These “republican” assumptions were widely shared, North and South.
An overwhelming majority of Americans were engaged in agriculture, many
on small freehold farms, and a significant proportion of men owned land.
Indeed, most people expected the United States to have an agrarian future,
and this expectation was to some extent borne out. Rural society expanded
rapidly. By 1840, over So percent of people in the North still lived in rural
areas; in the South, the proportion was over 90 percent. Most continued to
work in agriculture, and agricultural goods such as cotton, grain, and lumber were among the United States’ most important products.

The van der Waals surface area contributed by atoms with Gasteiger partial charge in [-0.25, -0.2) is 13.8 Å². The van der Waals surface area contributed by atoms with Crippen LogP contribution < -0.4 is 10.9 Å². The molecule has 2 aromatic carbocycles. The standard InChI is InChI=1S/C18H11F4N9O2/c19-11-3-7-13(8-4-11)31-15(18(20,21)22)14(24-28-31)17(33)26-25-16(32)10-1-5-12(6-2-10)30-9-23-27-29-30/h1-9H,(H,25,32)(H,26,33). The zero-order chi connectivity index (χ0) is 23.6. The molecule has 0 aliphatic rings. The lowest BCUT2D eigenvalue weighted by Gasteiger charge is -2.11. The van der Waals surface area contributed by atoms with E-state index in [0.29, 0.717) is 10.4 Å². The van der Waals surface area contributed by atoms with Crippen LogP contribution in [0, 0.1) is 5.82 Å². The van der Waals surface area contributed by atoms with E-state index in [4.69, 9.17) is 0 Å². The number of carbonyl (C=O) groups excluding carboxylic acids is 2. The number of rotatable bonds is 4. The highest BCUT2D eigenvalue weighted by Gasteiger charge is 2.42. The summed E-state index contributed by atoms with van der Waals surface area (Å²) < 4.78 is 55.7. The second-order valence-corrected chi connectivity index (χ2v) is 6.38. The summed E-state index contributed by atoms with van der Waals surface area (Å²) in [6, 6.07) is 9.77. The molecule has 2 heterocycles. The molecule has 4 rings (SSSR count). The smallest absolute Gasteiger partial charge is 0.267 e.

< 0 c. ATLANTIC OCEAN 150 0 0 150 300 Miles 300 Kilometers Principal roads Guff of Mexico MAP 7.1 Stage roads Ill Unceded Indian lands The United States at the Beginning of the Nineteenth Century While migration to the frontier pushed the settled areas of the United States westward and southward, the northeastern states were already emerging as a region of denser population, larger urban centers, and better roads than in the rest of the nation. D. W. Meinig, The Shaping of America: A Geographical Perspective on 500 Years of History, vol. 2, Continental America, 1800-1867 (1993). 328 • PART TWO: FREE LABOR AND SLAVERY, 1790-1850 Belief in the virtues of rural life was deeply ingrained. Suspicious of cities with their crowds and potential disorder, Thomas Jefferson wrote in 1785 that farmers were "the chosen people of God" and implied that urban growth would threaten the republic's future. When he arranged the Louisiana Purchase of 1803, doubling the territory of the United States, Jefferson hailed the acquisition of a vast reserve of land that could ensure the future of a propertyowning republic; the United States would grow crops to feed its population and export abroad, exchanging them for manufactures produced in more socially unequal countries such as Britain. As late as 1810, Treasury Secretary Albert Gallatin claimed that "the superior attractions of agricultural pursuits, the abundance of land compared with the population, the high price of labor, and the want of sufficient capital" would inhibit the growth of American manufacturing. Other circumstances also appeared to favor an agrarian future. The cotton gin boosted cotton exports from the South, and wars in Europe following the French Revolution of 1789 fostered American trade with markets in Western Europe and the Mediterranean. Northern merchants established new trade links with Asia. All expanded the overseas commerce that could supply America's need for manufactures. Jefferson and others who extolled rural America's republican virtues did not suggest that all rural people were fit to exercise political leadership. Beneath the partisan strife of the 1790s and 1800s between the Federalists and Democratic-Republicans lay shared expectations about who should rule. Federalists were explicitly elitist. "The best men;' whose birth, education, or wealth guaranteed their virtue and independence, should govern; lesser property owners should defer to these leaders and accept their authority. Democratic-Republicans attacked the most hierarchical of these assumptions, but leaders such as Jefferson also assumed that power would be exercised by a "natural aristocracy" whose talents best suited them for government. Yet the success of the Revolution, the opening of the continent, and the establishment of new state and federal governments sowed the seeds of economic change and new political traditions. During the early nineteenth cen- "Venerate the Plough" The independent farmer plowed the path to prosperity for the Republic on this seal of the Philadelphia Society for Promoting Agriculture. "The Plan of a farm Yard," Columbian Magazine, October 1786 Philosophical Society Library. CHAPTER 7: NORTHERN SOCIETY AND THE GROWTH OF WAGE LABOR • 329 tury, political culture was transformed, turning republicanism in a more democratic direction, although restricting participation to white males only. It also became clear that the United States would not remain simply an agrarian society. Particularly in the North, economic development altered the republican vision. By 1840, an industrial revolution was under way in the Northeast. Cities were growing rapidly in size and influence. Population growth and commercial expansion were creating new divisions, both between North and South and within northern society itself. Rural Society in the North Though North and South were both mainly rural in 1800, they differed greatly. Southern planters used a large enslaved workforce to produce exportable commodities. Most northern whites, in contrast, lived in small-farm regions that consumed much of what they produced. Family farming, supported by cooperation between neighbors, sustained a republican notion of economic independence that contemporaries often referred to as a "modest competence." Typical northern farms were modestly sized, between 40 and i20 acres, and worked by the families that owned them. Employment as a laborer or tenant was often a stepping-stone to acquiring one's own farm. Even so, "There Is No Want of Meat and Drink Here": An Immigrant Writes Home In the following letter, written in August 1818 from Germantown, Pennsylvania, Alice Barlow destribes in detail the bounty of available food and drink. Letters such as this helped to lure other Northern Europeans to migrate to America in the decades that followed. Dear Mother: I write to say we are all in good health, and hope this will find you so.... Tell my brother John I think he would do yerywell here; my husband can go out and catch a bucket of fish in a few minutes; and John brings as many apples as he can carry, when he comes from school; also cherries, grapes, and peaches, we get as much bread as we can all eat in a day for seven pence; altho' it is now called dear [expen- · sive]. Dear mother, I wish you were all as well off as we now are: there is no want of meat and drink here. We have a gallon of spirits every week; and I have a bottle of porter per day myself, in short I have everything I could wish .... Tell little Adam, if he was here, he would get puddings and pies every day. Tell my old friends I shall be looking for them next spring; and also tell my brother John and sister Ann, if they were here, they would know nothing of poverty. I live like an Indian Queen., .• Your affectionate daughter, Alice Barlow Edith Abott, _ed., Historical kpects bf the Iinmigratio'n Problem (1926}'. 330 • PART TWO: FREE LABOR AND SLAVERY, :1-790-1850 The Residence of David Twining, 1.787 Edward Hicks, a Quaker painter of coaches and signs, completed this painting in the late 1840s. Hicks's idealized representation of a "well-ordered" eighteenth-century farm was based on memories of his hood with the Twining family in Bucks County, Pennsylvania. Edward Hicks, 1845-1848-Abby Aldrich Rockefeller Folk Art Ceriter, Williamsburg, Virginia. inequality was widespread. Tenancy blighted parts of New York and other states, and some farmers still held slaves who were not yet freed under gradual emancipation laws. Landless farm laborers could be found everywhere, and a majority of free blacks in the rural North owned little or no land. Still, the ideal of land ownership remained within reach for many. journeying through New York and New England, the Reverend Timothy Dwight was convinced that "[n]o man here begins life with the expectation of being a mere laborer. All intend to possess, and almost all actually possess, a comfortable degree of prosperity and independence." For white farmers at least, landownership conferred the right to be treated by others as an equal. Economic independence required the labor of all family members. Husbands and sons, by and large, worked the fields. Most other tasks, including manufacturing household goods, fell to wives and daughters. One farm journal reported that women's work amounted to half of all farm labor: Women ... picked their own wool, ... spun their own yarn, drove their own looms, made and mended their own chairs, braided their own baskets, wove their own carpets, quilts, and coverlets, ... milked their own cows, [and] fed their own calves. On their Maine farm in the 1790s, Martha Ballard and her daughters produced cloth, raised garden produce, preserved vegetables, and did CHAPTER 7: NORTHERN SOCIETY AND THE GROWTH OF WAGE LABOR • 331 household chores, and Ballard served as a midwife in her neighborhood. Women raised children, nursed the sick, and cared for the elderly. Men celebrated an economic independence that rested heavily on the skills and exertions of their sisters, wives, and daughters. Farm families were often linked by ties of kinship, religion, and ethnicity. Most settlements included a church, a general store, and a few artisans, such as carpenters and blacksmiths, who might ply their trades only parttime. Proper schoolhouses, doctors, and lawyers were scarce. Families exchanged work and goods, sharing tools or lending a hand when harvesting or barn raising required extra help. Beyond these local ties, rural independence also rested on links to outside markets, most significant in grain-exporting regions such as Pennsylvania but essential everywhere for the assurance of even minimal comfort. Salt, sugar, molasses, coffee, tea, tobacco, gunpowder, guns, knives, and axes could not be produced at home, and farm families exchanged crops or home manufactures to pay for them. Yet as late as i820, only one-fifth of the North's farm output found its way beyond local communities into urban markets. Farm families also purchased modestly. About two-thirds of the clothing rural Americans wore between 1810 and 1820 was homen1ade, mostly by women. Poor transportation hindered inland trade, protecting those producing for local markets from distant competitors. With few rivers and poor roads connecting coast and hinterland, a ton of goods cost as much to ship 30 miles overland as to be brought by sea from Europe. Towns and Commerce In iSoo, the northern merchant elite conducted business largely in the cities and smaller port towns of the coast. Unlike southern planters, they were not generally directly concerned with production but obtained their wealth from trade. Urban markets were small; fewer than one in twelve Americans lived in places with populations of 2,500 or more. The biggest mercantile profits went to traders in oceangoing commerce between the Americas and Europe. American neutrality in the European wars of the i79os and early iSoos gave merchants from the Northeast dominance of trade routes that were largely closed to other nations. Trade with China, first established in the mid-178os by merchants in Philadelphia and Salem, Massachusetts, offered substantial profits from the sale of the tea, silks, porcelain, lacquerware, and other exotic goods brought back to the United States. Mercantile success brought great wealth to some Americans and provided employment to many others, especially smaller merchants and the sailmakers, ropemakers, carpenters, caulkers, and barrel makers whose crafts were connected with shipping. But the benefits were not equally shared. After farmers, the nation's largest group of workers were seamen, who labored for modest wages in dangerous conditions, often on long 332 • PART Two: FREE LABOR AND SLAVERY, 1790-1850 voyages. Large numbers of women in the port towns struggled for livelihoods while their husbands were absent: Lydia Almy of Salem wove cloth, tanned leather, made cider, looked after livestock, worked in the fields, carted wood, and cooked for boarders at her house. Boston mariners' wives worked for the city's ropemakers and other employers. Many were poor. In every port lived widows and families of men who never returned from the sea. Maritime trade did not substantially improve the North's position in world production. "The brilliant prospects held out by commerce:' wrote Adam Seybert, a Philadelphia congressman, "caused our citizens to neglect the mechanical and manufacturing branches of industry:' Between 1795 and 1815, the United States ran up a large trade deficit, spending $350 million more for foreign goods than it received for exports. Indeed, nearly half of U.S. exports were really re-exports-goods produced abroad, purchased by American merchants, and resold to other countries. Although this kind of trade amassed profits, it did not directly stimulate the growth of domestic commercial agriculture or industry. A Transformation Begins Pressure for change came from several directions. Immigration from Europe, especially to the Middle Atlantic region, increased the supply of urban labor. European warfare in the early nineteenth century encouraged many merchants to redirect their attention from overseas to domestic investment. Transportation improvements, linking coastal areas to the inte- rior, fostered the emergence of regional and national markets for goods. Faced with population growth and inequalities, farm families in rural areas migrated or sought fresh sources of income. All these developments contributed to the expansion of manufacturing in many parts of the North and to the emergence of new patterns of labor and social division. Population Pressure and Westward Movements This pressure for change arose partly within rural society. For some farmers, maintaining independence required accumulating wealth, but for most, it meant achieving a "competency": cultivating enough land to feed a family, to acquire necessities that could not be made at home, and to obtain land on which grown sons could establish their own farms. Population growth and land scarcity in older regions made these things difficult to achieve. Many southern New England farms were too small to support all the offspring of large families and ran short of essentials, such as wood for fuel. One son might be given a farm of his own on coming of age, but dividing a homestead among several sons would create small, unprofitable holdings. According to their means, farmers took various steps to avoid this. They turned to the market- CHAPTER 7: NORTHERN SOCIETY AND THE GROWTH OF WAGE LABOR • Harriet Noble's Life on the Michigan Frontier Harriet Noble and her family took the northernmost of the major migration west, crossing upstate New York and Lake Erie to reach Detroit. While helping her htisband to complete their-cabin on their isolated farm, Harriet, like many women on the frontier, lamented the absence of neighbors and social institutions. There was one house here, Judge Dextefs; he was building a sawmill, and had a number of men at work at the time; besides these there was hot a white family west of Ann Arbor in Michigan territory.... : I helped to raise the rafters and put on the roof [of their log house], but it was the last of November before our roof was completed. We were obliged to wait for the mill to run in order t ... Purchase answer to see full attachment